Thiruvananthapuram: For the second consecutive day in the Assembly the Opposition sought changes to the revised COVID-19 control guidelines and the LDF government yet again refused to entertain the request.
Opposition Leader V D Satheesan said that the revised guidelines would throw open the door for the police to commit excesses in the name of Covid control. "COVID-19 is a health issue, not a law and order one," Satheesan said.
Health Minister Veena George, defending the revised controls, painted a grim picture. "Low-intensity controls will have to be retained as more than 50 percent of the population are still potentially vulnerable to the virus. We have not yet recovered from the second wave and if the third wave hits before the second subsides, we could be in trouble," the health minister said. She said the Opposition was merely trying to bring disrepute to the government. "The Opposition is being highly dismissive. They think that if some bad name comes to the government by opposing these controls, so be it," George said.
It also seemed like the government was unwilling to talk about the police role in Covid controls. The Opposition had moved the adjournment motion in the Assembly on Friday against Chief Minister Pinarayi Vijayan, as he was handling the Home portfolio. However, it was the health minister who stood up to speak.
Congress MLA K Babu, who had moved the adjournment motion, looked surprised. "I had moved the motion against the Chief Minister as we wanted to bring to attention the atrocities committed by the police in the name of Covid control," he said.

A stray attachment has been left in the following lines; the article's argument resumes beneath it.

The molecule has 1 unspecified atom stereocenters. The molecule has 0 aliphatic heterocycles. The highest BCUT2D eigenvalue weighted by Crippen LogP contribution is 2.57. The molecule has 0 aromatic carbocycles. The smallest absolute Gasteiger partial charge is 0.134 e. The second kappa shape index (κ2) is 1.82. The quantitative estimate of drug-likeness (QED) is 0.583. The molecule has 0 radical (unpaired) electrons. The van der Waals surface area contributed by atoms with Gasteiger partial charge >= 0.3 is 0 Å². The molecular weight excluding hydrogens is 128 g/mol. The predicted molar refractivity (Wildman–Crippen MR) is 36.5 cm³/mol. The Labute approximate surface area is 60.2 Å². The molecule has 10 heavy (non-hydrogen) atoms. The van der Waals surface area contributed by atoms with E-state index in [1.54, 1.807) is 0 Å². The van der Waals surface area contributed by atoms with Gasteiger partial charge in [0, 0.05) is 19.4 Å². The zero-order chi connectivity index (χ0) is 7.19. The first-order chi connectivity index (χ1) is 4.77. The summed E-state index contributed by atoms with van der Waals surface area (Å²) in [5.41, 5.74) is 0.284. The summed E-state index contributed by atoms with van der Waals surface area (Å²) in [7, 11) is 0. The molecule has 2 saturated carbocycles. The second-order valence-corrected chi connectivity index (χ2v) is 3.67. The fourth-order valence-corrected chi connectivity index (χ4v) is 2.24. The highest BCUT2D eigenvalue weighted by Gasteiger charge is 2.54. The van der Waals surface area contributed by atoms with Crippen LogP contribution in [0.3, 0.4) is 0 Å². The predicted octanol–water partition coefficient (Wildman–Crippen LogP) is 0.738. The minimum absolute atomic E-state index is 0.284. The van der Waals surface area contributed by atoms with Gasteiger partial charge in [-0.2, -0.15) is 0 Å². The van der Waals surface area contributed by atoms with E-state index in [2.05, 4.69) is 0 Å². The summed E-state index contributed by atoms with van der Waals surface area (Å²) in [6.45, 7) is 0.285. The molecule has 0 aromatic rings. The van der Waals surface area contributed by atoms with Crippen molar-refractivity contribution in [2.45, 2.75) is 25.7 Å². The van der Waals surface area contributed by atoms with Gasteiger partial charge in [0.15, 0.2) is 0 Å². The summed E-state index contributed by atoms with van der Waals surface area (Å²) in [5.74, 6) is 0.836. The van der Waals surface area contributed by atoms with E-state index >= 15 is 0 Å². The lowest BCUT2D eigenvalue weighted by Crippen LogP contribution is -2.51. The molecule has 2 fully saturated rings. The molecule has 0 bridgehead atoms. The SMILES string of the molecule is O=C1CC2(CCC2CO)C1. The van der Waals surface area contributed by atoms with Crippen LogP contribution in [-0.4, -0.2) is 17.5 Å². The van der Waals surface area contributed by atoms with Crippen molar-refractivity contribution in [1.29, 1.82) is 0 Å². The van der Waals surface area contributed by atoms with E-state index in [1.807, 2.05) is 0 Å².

Here is how Babu described the revised guidelines: "It is like administering a medicine for fever to a patient who requires ventilator support." Babu was referring to the new restrictions on mobility and the insistence on vaccination or RT-PCR negative certificates to enter shops, offices and tourism centres. The Opposition said the new controls were stiffer than what was in place.
The Opposition Leader had first raised the issue as a procedural matter in the Assembly on August 5. He had said that there was conflict between the statement read out by the health minister in the Assembly and the official order that was issued later on the basis of the statement. The minister, while reading out the Resolution, said that it would be “desirable” if only those who satisfy any of three conditions entered shops, offices, commercial establishments and tourism centres. One, those who had taken at least one dose of vaccination. Two, those with an RTPCR negative certificate taken within the last three days. And three, those who had recovered from COVID-19 within a month.
Satheesan said that what was only “desirable” turned mandatory in the order issued by the Chief Secretary. The order also included mobility restrictions that were not part of the Assembly statement. It said that persons will be allowed to move out only for specific activities: medical emergencies, vaccination, to catch a flight, train or bus, death of close relatives and marriages. “If this is the case, even those travelling to their offices could be blocked by the police and slapped fines,” the Opposition Leader had said.